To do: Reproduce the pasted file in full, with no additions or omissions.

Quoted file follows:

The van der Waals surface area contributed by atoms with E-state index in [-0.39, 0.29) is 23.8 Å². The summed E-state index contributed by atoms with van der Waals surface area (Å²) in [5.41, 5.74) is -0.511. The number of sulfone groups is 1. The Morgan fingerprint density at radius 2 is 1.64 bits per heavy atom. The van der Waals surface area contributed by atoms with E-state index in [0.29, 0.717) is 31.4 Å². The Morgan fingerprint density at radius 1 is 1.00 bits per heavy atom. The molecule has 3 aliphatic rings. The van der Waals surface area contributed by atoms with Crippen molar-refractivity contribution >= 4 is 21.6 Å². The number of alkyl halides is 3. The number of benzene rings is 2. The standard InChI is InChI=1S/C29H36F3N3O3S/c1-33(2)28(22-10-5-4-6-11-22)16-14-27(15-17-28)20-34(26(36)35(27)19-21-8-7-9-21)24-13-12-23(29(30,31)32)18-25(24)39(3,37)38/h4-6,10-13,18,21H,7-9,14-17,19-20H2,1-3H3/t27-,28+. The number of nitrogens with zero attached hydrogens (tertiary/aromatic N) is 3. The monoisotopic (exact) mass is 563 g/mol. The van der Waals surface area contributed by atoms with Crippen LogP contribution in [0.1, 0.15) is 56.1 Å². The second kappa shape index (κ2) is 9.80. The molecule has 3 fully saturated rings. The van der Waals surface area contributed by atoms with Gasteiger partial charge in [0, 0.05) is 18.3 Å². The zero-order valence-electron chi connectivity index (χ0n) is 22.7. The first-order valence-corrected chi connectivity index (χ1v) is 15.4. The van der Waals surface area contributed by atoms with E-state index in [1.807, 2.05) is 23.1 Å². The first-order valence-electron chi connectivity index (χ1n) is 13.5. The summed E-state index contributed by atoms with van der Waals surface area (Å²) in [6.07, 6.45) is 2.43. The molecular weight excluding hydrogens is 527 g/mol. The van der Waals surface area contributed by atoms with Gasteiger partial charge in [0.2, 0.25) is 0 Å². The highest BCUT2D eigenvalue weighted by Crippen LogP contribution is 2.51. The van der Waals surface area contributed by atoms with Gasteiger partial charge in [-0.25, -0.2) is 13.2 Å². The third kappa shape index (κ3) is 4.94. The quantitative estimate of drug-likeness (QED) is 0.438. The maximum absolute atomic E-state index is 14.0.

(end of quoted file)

The van der Waals surface area contributed by atoms with E-state index in [-0.39, 0.29) is 23.8 Å². The summed E-state index contributed by atoms with van der Waals surface area (Å²) in [5.41, 5.74) is -0.511. The number of sulfone groups is 1. The Morgan fingerprint density at radius 2 is 1.64 bits per heavy atom. The van der Waals surface area contributed by atoms with E-state index in [0.29, 0.717) is 31.4 Å². The Morgan fingerprint density at radius 1 is 1.00 bits per heavy atom. The molecule has 3 aliphatic rings. The van der Waals surface area contributed by atoms with Crippen molar-refractivity contribution >= 4 is 21.6 Å². The number of alkyl halides is 3. The number of benzene rings is 2. The standard InChI is InChI=1S/C29H36F3N3O3S/c1-33(2)28(22-10-5-4-6-11-22)16-14-27(15-17-28)20-34(26(36)35(27)19-21-8-7-9-21)24-13-12-23(29(30,31)32)18-25(24)39(3,37)38/h4-6,10-13,18,21H,7-9,14-17,19-20H2,1-3H3/t27-,28+. The number of nitrogens with zero attached hydrogens (tertiary/aromatic N) is 3. The monoisotopic (exact) mass is 563 g/mol. The van der Waals surface area contributed by atoms with Crippen LogP contribution in [0.1, 0.15) is 56.1 Å². The second kappa shape index (κ2) is 9.80. The molecule has 3 fully saturated rings. The van der Waals surface area contributed by atoms with Gasteiger partial charge in [0, 0.05) is 18.3 Å². The zero-order valence-electron chi connectivity index (χ0n) is 22.7. The first-order valence-corrected chi connectivity index (χ1v) is 15.4. The van der Waals surface area contributed by atoms with E-state index in [1.807, 2.05) is 23.1 Å². The first-order valence-electron chi connectivity index (χ1n) is 13.5. The summed E-state index contributed by atoms with van der Waals surface area (Å²) in [6.07, 6.45) is 2.43. The molecular weight excluding hydrogens is 527 g/mol. The van der Waals surface area contributed by atoms with Gasteiger partial charge in [0.2, 0.25) is 0 Å². The highest BCUT2D eigenvalue weighted by Crippen LogP contribution is 2.51. The van der Waals surface area contributed by atoms with Gasteiger partial charge in [-0.25, -0.2) is 13.2 Å². The third kappa shape index (κ3) is 4.94. The quantitative estimate of drug-likeness (QED) is 0.438. The maximum absolute atomic E-state index is 14.0.